Michael Noll

One of the cool things about the story is that, from a wide-lens view, not a great deal happens, yet in each section something occurs: slight but important moments concerning a package, a diet, a visit to the doctor. What was your approach to plot and action in the story?

Julie Wernersbach

It’s funny that Arcadia paired this story on their site with an image of potato chips, because I thought about the structure a bit that way. I wanted to make sure the reader couldn’t eat just one paragraph. I wanted a small hook in each section, a little something to keep each character intriguing and propel the reader forward. To me, the hook was (and probably always is) the small moments that string together a life. Those slight moments of discomfort and dissatisfaction add up to a lot, building pressure and tension little by little. I felt the action had to be incremental for Leslie to blow up in a believable way. Death by a thousand paper cuts! So to speak.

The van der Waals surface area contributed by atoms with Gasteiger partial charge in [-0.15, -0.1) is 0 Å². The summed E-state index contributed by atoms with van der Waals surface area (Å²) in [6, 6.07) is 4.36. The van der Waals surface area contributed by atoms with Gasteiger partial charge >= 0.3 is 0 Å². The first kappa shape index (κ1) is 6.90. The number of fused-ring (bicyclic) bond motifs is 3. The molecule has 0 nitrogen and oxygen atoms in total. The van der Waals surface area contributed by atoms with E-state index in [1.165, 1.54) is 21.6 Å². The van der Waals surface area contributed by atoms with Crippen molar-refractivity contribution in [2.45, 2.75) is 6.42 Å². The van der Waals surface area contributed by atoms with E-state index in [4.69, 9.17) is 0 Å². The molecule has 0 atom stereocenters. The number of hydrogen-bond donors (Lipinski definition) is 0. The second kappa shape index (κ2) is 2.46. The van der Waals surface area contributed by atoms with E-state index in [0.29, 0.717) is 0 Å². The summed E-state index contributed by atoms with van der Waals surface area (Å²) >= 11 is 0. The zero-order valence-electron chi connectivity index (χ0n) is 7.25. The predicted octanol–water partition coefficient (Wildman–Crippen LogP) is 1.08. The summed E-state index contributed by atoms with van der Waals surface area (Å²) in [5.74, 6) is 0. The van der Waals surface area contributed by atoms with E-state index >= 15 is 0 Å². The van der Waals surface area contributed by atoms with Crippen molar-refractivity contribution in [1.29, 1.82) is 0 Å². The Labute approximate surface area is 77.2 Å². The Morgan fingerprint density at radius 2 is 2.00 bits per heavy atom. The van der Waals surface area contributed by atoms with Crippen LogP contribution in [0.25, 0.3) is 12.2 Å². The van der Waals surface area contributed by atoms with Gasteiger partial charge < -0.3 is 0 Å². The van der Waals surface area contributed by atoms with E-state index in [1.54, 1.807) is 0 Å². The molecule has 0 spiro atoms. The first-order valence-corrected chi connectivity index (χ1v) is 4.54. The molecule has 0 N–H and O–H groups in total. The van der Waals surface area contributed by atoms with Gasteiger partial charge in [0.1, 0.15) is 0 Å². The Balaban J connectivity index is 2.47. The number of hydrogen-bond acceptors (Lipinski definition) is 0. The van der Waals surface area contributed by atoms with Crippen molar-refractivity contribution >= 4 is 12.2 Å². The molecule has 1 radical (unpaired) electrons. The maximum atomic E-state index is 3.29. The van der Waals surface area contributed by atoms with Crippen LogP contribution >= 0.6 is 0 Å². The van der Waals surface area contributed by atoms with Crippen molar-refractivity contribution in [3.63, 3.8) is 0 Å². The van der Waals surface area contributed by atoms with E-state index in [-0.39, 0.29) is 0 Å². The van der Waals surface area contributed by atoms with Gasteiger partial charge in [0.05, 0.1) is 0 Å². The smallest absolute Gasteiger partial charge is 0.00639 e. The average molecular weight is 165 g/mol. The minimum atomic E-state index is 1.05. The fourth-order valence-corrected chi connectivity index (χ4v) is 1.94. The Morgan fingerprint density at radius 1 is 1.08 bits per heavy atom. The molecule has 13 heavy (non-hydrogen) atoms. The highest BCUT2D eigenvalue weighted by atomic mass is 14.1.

Michael Noll

You’ve spent your career around books and writers. You’re the Literary Director at the Texas Book Festival, and previously you were the marketing director at BookPeople. Great writing can inspire people to write, but it can also discourage them—make them think, “I’ll never write something that good.” How does your reading inform your writing?

Julie Wernersbach

There were definitely many years of believing that what I did was outside of the books I read and the authors I hosted; that those works and writers were legitimate and my work and identity as a writer never would be. But the thing about being exposed to so many books is that you’re exposed to so many books, good and bad, memorable and forgettable. It’s been reassuring to comprehend the volume of what’s published any given week and to acknowledge the multi-faceted reasons behind a publisher’s decision to put a work in print.